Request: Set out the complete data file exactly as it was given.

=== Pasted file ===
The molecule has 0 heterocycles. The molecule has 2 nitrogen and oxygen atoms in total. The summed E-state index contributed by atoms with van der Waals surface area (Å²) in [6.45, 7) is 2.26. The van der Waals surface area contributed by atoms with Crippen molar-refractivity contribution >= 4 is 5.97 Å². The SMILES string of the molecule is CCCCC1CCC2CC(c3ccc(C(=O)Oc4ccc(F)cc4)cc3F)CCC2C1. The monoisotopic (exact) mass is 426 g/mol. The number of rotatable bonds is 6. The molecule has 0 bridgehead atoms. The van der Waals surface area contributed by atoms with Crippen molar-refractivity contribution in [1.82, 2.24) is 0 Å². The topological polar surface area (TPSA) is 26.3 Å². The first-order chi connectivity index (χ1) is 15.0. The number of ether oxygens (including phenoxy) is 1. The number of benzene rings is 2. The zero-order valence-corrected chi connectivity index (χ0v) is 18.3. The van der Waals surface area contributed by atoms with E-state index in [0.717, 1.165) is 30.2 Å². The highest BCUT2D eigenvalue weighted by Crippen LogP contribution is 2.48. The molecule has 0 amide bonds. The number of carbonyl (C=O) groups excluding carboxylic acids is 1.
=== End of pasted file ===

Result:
The molecule has 0 heterocycles. The molecule has 2 nitrogen and oxygen atoms in total. The summed E-state index contributed by atoms with van der Waals surface area (Å²) in [6.45, 7) is 2.26. The van der Waals surface area contributed by atoms with Crippen molar-refractivity contribution >= 4 is 5.97 Å². The SMILES string of the molecule is CCCCC1CCC2CC(c3ccc(C(=O)Oc4ccc(F)cc4)cc3F)CCC2C1. The monoisotopic (exact) mass is 426 g/mol. The number of rotatable bonds is 6. The molecule has 0 bridgehead atoms. The van der Waals surface area contributed by atoms with Crippen molar-refractivity contribution in [1.82, 2.24) is 0 Å². The topological polar surface area (TPSA) is 26.3 Å². The first-order chi connectivity index (χ1) is 15.0. The number of ether oxygens (including phenoxy) is 1. The number of benzene rings is 2. The zero-order valence-corrected chi connectivity index (χ0v) is 18.3. The van der Waals surface area contributed by atoms with E-state index in [0.717, 1.165) is 30.2 Å². The highest BCUT2D eigenvalue weighted by Crippen LogP contribution is 2.48. The molecule has 0 amide bonds. The number of carbonyl (C=O) groups excluding carboxylic acids is 1.